Einfluss von Proteinen auf das Schaltverhalten stimuliresponsiver Polymerbürsten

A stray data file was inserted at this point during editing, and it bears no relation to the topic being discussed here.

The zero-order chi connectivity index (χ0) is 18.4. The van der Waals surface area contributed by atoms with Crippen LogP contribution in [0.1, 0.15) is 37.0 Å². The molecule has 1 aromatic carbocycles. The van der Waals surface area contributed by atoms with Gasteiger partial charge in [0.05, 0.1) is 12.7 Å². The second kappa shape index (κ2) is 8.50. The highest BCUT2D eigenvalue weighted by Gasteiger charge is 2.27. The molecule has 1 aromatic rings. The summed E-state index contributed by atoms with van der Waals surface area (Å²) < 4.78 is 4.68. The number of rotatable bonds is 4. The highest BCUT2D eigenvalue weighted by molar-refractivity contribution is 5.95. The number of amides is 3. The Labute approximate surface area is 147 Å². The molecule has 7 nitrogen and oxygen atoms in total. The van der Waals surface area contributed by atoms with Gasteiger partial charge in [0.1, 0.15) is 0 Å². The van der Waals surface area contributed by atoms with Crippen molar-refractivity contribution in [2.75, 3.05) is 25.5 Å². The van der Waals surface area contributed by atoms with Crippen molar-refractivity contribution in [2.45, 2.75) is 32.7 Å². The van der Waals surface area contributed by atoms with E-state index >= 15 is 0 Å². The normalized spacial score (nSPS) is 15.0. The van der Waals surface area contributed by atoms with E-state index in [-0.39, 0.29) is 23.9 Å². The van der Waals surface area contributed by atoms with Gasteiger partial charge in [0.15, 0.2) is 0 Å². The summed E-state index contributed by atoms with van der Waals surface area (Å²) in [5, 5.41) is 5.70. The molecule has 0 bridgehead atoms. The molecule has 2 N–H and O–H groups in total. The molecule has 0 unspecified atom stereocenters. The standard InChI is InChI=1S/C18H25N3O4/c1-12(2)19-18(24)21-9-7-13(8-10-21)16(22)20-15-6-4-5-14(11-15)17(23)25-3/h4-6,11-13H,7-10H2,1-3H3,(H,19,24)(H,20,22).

Stimuliresponsive polymer brushes are densely grafted arrays of polymer chains on a surface. They offer an opportunity for dynamic, intelligent surface functionalizations, which can respond to a wide range of stimuli, e.g. temperature, pH, or the presence of molecules and ions. For an application-oriented development, fundamental knowledge about the influence of internal, e.g. grafting density, external parameters, e.g. pH or ionic strength and, especially, the influence of biomolecules is required. In this work, comprehensive fundamentals regarding the characterization of polymer brushes, the underlying initiator layers, as well as the interaction between polymer brushes and proteins, are given. Polymer brushes with different affinity towards proteins were examined. Firstly, native polymer brushes were examined using complementary analytical methods, i.e. XPS (X-Ray photoelectron spectroscopy), TOF-SIMS (Time of flight secondary ion mass spectrometry) and AFM (Atomic force microscopy). The switching behavior was determined using a novel photothermal micromanipulation technique. Secondly, the analytical methods then were employed to characterize the adsorption of proteins in polymer brushes of varying grafting density with high chemical specificity and depth resolution. Thirdly, the influence of proteins on the switching behavior of the polymer brushes was probed. Although an unspecific adsorption in the full volume of PDMAEMA [Poly-(Dimethylaminoethyl methacrylate] brushes could be shown for all grafting densities, an influence on the switching behavior occurs only at low grafting density. Surprisingly, specific adsorption of streptavidin on brushes of PDMAEMA copolymerized with HEMA (Hydroxyethyl methacrylate) and further functionalized with biotin was demonstrated to alter the switching behavior to a minor degree. Also, notably, the switching behavior of protein resistant PEGMA [Poly-(Diethyleneglycol methacrylate], in turn, was altered by the presence of the protein BSA, even though experimental data provide no evidence for adsorption of the protein in the dry and collapsed polymer brushes. In addition to investigation of protein adsorption on the switching behavior of polymer brushes, the polymer chain termination for brushes synthesized by ATRP (atom transfer radical polymerization) was identified. Varying the experimental conditions of the surface initiated ATRP resulting in PDMAEMA and PEGMA polymer brushes from bromide-terminated initiators, a termination of the polymer chains with bromide was shown even when using copper chloride as a catalyst. Particularly with regard to literature results, this is highly interesting.


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